and probably the ugliest as well.
I’m giving this the Squid tag, and Technorati can just sue me, because this has the central core of Squiddiness, the Platonic Ideal of a Squid-like quality, and that is that regardless how loathesome this thing may be you cannot possibly look away, nor think any thought but “KEWL” while you’re looking at it. It’s just frickin’ cool!
Besides which, it is a Sea Monster. Read on…
Technically speaking this is not an airplane. It’s a WIG (wing in ground, although you shouldn’t put it there cuz it really slows you down) or GEV (ground effect vehicle, which makes a helluva lot more sense, particularly if you already know what the ground effect is, and if you don’t, read on). Them military folks love their TLMs, don’t they?
Planes, as you may already know, have big wings because they need a lot of lift to get off the ground and start flying around and suchlike, which is mostly what planes do, although sometimes they just sit on the taxiway getting de-iced and making people impatient.
But if you’re not really going to fly per se, you don’t really need wings per se. What Orville and Wilber or, in this case Ivan and Sergei probably, discovered was that if you fly very, very close to the ground you can compress the air beneath the wings and get far more lift out of it, substantially reducing the amount of square wingage you need to get off the ground. Which brings us to the Caspian Sea Monster.
This has nothing whatsoever to do with the Voyage of the Dawn Treader, and couldn’t even if it wanted to, as back in the Fifties CS Lewis‘ publisher wasn’t publishing editions of the Chronicles of Narnia in the US, because of a copyright treaty dispute. So, no. Forget it.
anybody got a handy Russian/English translator?
One afternoon in the Sixties a bunch of Americans were sitting around the spy department, looking at some spy photos taken over Russia, and there on the surface of the Caspian Sea they saw the butt-ugliest thingamabobby they’d ever laid eyes on. It was so big and bizarre they dubbed it the Caspian Sea Monster. It looked kinda like a plane, with sawn off wings, but it was wildly out of scale; the damn thing was enormous. It was a monster.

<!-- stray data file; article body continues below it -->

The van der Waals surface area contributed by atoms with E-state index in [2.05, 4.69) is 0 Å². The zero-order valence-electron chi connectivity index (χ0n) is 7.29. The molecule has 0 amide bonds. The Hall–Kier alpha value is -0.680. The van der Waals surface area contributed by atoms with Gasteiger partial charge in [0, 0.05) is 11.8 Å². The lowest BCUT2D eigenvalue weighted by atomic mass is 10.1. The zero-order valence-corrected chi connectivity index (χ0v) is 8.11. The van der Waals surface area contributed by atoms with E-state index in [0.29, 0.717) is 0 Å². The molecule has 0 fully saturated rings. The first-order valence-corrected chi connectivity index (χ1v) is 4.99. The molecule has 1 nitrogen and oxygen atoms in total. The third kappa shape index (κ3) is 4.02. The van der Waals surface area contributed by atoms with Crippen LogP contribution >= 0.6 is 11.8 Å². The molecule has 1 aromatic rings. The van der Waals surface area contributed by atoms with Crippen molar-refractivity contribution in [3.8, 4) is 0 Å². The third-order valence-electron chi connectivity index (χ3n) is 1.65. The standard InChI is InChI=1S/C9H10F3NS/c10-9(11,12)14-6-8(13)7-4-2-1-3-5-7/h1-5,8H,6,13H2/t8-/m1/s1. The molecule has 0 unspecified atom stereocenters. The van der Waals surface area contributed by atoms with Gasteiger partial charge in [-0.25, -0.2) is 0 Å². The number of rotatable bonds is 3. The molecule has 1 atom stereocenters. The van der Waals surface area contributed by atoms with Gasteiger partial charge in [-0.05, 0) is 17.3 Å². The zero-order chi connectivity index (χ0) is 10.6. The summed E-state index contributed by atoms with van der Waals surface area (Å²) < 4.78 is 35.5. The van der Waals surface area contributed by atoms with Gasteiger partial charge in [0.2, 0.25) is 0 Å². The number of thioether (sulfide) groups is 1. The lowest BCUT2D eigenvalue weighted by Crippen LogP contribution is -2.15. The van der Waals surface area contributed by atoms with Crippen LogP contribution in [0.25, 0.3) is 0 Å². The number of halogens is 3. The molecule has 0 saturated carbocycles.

It was, to be precise, 100 metres long, about 540 tons in weight, and was equipped with an alarmingly thorough cadre of ten jet engines. It was obviously meant to go somewhere, fast. Strangely, followup photographs never seemed to show the damn thing in flight, just skimming along the tops of the waves, and by that I mean an altitude of, say, three to ten feet. If it happened to be flying over the sea on a choppy day it would have been like driving through snowbanks until they got up to speed.
One wonders what the poor sturgeons thought of this humungous tin can, ripping over their heads at 350 mph. Can’t have been good for the caviar crop, I’m thinking. A placid sturgeon is a productive sturgeon. I’m pretty sure I saw that on a Social Realist poster somewhere, or if not then I just made it up.
One or the other, for sure, though.
Eventually the program wound down, although not without inadvertently producing some of the Caspian Sea‘s finest new reefs first. Attempts to raise sunken Sea Monsters were abandoned because of the weight and the fact that the Glomar Explorer was already booked for that weekend. There is a diversity of opinion about why the Russians ceased production, but best guesses include: there was a nasty crash in 1975/1980 and the Russians lost heart; the sea water rusted the hell out of the damn things; the Cold War ended and capitalism has no need for such toys; it wasn’t really big enough in the first place; what do you mean ceased production?
Apparently Boeing is working on an updated, and equally ridiculous-looking, iteration of the WIG/GEV/Sea Monster genus, called the Pelican. Don’t hold your breath for this one: the production announcement has been indefinitely delayed since 2002.
This is a turboprop-driven military transport with a 500 ft wingspan and is designed to carry 1300 tons of cargo over a distance of up to 10,000 nautical miles.
At an altitude of 20 ft.
Windsurfers are advised to be prepared to duck.
Source material is found:
and at The Register, although they’ll bleed you dry for pageviews with the story on four damn pages.